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Do I Have to Submit to Field Sobriety Tests?

When you are pulled over by police officers for suspected drunk driving, there's a good chance you'll be asked to submit to field sobriety tests. If an officer asks you to take field sobriety tests, you will most likely have to do the following three:

  • Single-leg stand: You will be asked to lift one of your feet about six inches in the air and count out loud until the officer tells you to stop and put your foot back on the ground. If you sway or indicate alcohol-related imbalance, the officer may have reason to believe you are intoxicated.
  • Horizontal gaze nystagmus: In this test, an officer will have you follow an object with your eyes and watch for jerky eye motions.
  • Walk-and-turn: This one is also known as "walking the line." You will have to walk along the side of the road, placing one foot in front of the other, maintain balance, and follow verbal cues as to when to stop, turn around, etc.

With the exception of the horizontal gaze nystagmus, these tests and their results do not equate to hard, irrefutable science. They are designed to prove intoxication. In fact, they are so successful in doing so that even a sober person may have difficulty passing them. Knowing these tests are intended to trap, you may choose not to submit to roadside sobriety tests. Despite pressure from law enforcement, you are within your rights to refuse such testing.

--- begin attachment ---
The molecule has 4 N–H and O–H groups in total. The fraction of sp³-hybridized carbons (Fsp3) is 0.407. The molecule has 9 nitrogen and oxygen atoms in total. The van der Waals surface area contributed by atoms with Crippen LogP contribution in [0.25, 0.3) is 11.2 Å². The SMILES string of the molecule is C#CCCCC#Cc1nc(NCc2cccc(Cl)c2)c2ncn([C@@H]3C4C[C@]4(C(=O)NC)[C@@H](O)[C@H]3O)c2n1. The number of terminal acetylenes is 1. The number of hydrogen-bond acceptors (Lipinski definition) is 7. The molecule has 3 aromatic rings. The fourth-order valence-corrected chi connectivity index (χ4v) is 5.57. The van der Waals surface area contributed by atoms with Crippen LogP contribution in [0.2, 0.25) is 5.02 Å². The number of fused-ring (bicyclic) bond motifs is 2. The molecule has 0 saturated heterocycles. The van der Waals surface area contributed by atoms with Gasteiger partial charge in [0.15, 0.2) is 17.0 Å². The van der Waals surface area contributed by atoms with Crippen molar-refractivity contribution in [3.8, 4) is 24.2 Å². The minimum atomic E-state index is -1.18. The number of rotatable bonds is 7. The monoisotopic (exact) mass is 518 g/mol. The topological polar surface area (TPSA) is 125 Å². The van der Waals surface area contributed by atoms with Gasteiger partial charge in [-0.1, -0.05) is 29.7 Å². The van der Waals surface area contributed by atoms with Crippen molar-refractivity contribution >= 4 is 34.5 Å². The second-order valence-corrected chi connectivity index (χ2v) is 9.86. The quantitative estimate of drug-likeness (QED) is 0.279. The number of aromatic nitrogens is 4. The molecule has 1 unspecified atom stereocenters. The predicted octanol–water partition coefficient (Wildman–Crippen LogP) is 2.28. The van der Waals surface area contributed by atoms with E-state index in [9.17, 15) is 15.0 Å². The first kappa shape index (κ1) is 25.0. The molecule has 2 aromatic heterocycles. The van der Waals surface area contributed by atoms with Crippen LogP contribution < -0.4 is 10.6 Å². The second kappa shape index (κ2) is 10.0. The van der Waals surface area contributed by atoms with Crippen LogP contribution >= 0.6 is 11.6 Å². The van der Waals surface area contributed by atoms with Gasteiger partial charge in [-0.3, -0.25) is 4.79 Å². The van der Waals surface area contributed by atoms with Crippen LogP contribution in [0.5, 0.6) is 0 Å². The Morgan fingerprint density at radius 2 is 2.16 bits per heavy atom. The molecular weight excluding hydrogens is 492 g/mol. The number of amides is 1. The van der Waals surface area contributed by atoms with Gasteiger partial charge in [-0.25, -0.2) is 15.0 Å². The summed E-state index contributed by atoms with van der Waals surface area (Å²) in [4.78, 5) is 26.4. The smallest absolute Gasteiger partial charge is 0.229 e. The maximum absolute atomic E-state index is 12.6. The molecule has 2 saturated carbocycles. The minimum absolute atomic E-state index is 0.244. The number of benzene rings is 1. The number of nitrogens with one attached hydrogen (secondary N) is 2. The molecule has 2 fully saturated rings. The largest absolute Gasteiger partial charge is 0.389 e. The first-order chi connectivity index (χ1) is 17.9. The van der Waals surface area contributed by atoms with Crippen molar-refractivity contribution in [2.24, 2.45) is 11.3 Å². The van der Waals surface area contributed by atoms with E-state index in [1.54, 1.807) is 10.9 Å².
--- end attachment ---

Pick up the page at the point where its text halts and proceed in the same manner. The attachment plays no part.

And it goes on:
However, if you do opt out of these tests, it is important to note that you may face some immediate consequences for doing so. First of all, declining field sobriety tests makes you appear guilty of driving drunk, which may not serve you well if you end up in DUI court. Then, you will be taken to a police station (which you cannot refuse) and asked to submit to chemical testing, such as blood, breath, and urine tests. You may also refuse chemical testing, but your license will be immediately suspended if you do and, again, you run the risk of unnecessarily bolstering an appearance of guilt.

Tough DWI Defense Attorneys in Austin

If you are headed for DWI court or have recently had a roadside conflict with law enforcement related to sobriety tests, let our team of experienced DWI defense lawyers help you out. We know your rights and are ready to help protect you from unfair treatment by police and further unfair treatment in court.

Call our team at Komie & Morrow, LLP at (512) 640-2050 or contact us for a free case evaluation today.

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